I wrote a set of predicates to filter matches in my ìsearch-* and query-replace* routines. I also wrote a macro to bind the isearch-filter-predicate variable to multiple predicates:

(defmacro with-ifp-predicates (PREDICATES &rest body)
  (declare (indent 1))
  `(let ((isearch-filter-predicate isearch-filter-predicate))
     (mapcar (lambda (x)
               (add-function :before-while isearch-filter-predicate x))

I use it in my code in this way:

(with-ifp-predicates '(skip-maths skip-comments)
  (query-replace "foo" "bar" nil (point-min) (point-max)))

I tested it and it seems to work but if I enter recursive-edit (C-r) and look at the value (C-h v) of the isearch-filter-predicate variable, I get this:

enter image description here

Is it normal? Is it caused by the :before-while? I chose it because I need a match to be skipped if just one of the predicats is satisfied.

  • Yes, it's normal. add-function generates those objects (which are byte-compiled-functions). In Emacs-26, you should see it displayed in a slightly more user-friendly way which would make it clear that it's an advice. – Stefan Mar 13 '19 at 21:13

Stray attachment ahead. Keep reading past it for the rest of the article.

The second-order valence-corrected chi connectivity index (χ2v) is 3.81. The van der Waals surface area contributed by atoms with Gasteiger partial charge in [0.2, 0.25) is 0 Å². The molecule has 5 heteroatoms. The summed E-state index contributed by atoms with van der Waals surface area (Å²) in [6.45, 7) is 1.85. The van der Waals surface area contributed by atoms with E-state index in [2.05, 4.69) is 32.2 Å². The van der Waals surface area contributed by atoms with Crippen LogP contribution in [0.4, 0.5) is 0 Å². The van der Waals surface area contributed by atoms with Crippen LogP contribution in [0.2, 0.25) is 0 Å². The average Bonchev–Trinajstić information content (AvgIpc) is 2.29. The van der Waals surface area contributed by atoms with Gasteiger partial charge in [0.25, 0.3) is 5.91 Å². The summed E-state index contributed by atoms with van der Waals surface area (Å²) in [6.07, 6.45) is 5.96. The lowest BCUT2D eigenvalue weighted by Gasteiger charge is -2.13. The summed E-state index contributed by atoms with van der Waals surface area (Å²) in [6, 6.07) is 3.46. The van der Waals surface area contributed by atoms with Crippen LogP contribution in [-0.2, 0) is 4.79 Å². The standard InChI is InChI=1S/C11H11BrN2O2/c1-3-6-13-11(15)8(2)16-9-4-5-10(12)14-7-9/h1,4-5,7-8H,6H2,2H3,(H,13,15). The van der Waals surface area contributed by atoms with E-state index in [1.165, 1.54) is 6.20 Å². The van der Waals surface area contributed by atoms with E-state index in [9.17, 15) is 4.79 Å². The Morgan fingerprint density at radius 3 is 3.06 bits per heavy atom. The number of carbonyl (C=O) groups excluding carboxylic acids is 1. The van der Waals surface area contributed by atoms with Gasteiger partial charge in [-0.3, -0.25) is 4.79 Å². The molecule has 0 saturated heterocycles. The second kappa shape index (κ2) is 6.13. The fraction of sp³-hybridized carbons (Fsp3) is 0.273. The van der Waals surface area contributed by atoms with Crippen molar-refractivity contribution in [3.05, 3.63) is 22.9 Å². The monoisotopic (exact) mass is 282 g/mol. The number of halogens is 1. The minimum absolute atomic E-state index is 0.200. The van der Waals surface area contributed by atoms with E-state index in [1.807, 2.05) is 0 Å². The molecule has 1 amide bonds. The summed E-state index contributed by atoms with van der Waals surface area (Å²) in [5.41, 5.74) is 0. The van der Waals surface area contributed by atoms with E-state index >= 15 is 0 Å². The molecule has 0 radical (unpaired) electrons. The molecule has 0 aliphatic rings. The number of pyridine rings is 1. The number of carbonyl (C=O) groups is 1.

Yes, it's normal. The code is byte-compiled on the fly. See nadvice.el (advice-p, for example).

Because of this it can help to give a piece of advice a user-friendly name, which can kind of describe it.

FWIW, you might want to take a look at the dynamic Isearch filtering available with Isearch+. It gives you easy ways to add, combine, and remove Isearch filter predicates, either interactively or with code. I think it gives you a generalization of what you're doing now.

With respect to describing (at least naming) Isearch filter predicates:

  • You can name each predicate you activate (add) dynamically.
  • The names of the active predicates, and their order, can be shown in the Isearch prompt, so you can tell what filtering is being used.
  • You can also name the current suite of filter predicates, creating a named predicate that does the same thing. You can use that name to reuse the suite later or to easily remove it as the current predicate. See function isearch-defun-filter-predicate.

BTW - I'm glad to see someone taking an interest in using Isearch filtering, and in a flexible way. In vanilla Emacs it is so far used rarely, and only with hard-coded filters for a few particular contexts.

  • Thank you for the suggestions. I will study them carefully. This tool is proving to be very powerful in my work as a LaTeX typesetter, eliminating false positives from my query-replace routines and saving me a lot of time and mental energy. – Gabriele Nicolardi Mar 13 '19 at 18:26
  • Cool. Really glad to see people using Isearch filtering. – Drew Mar 13 '19 at 20:00

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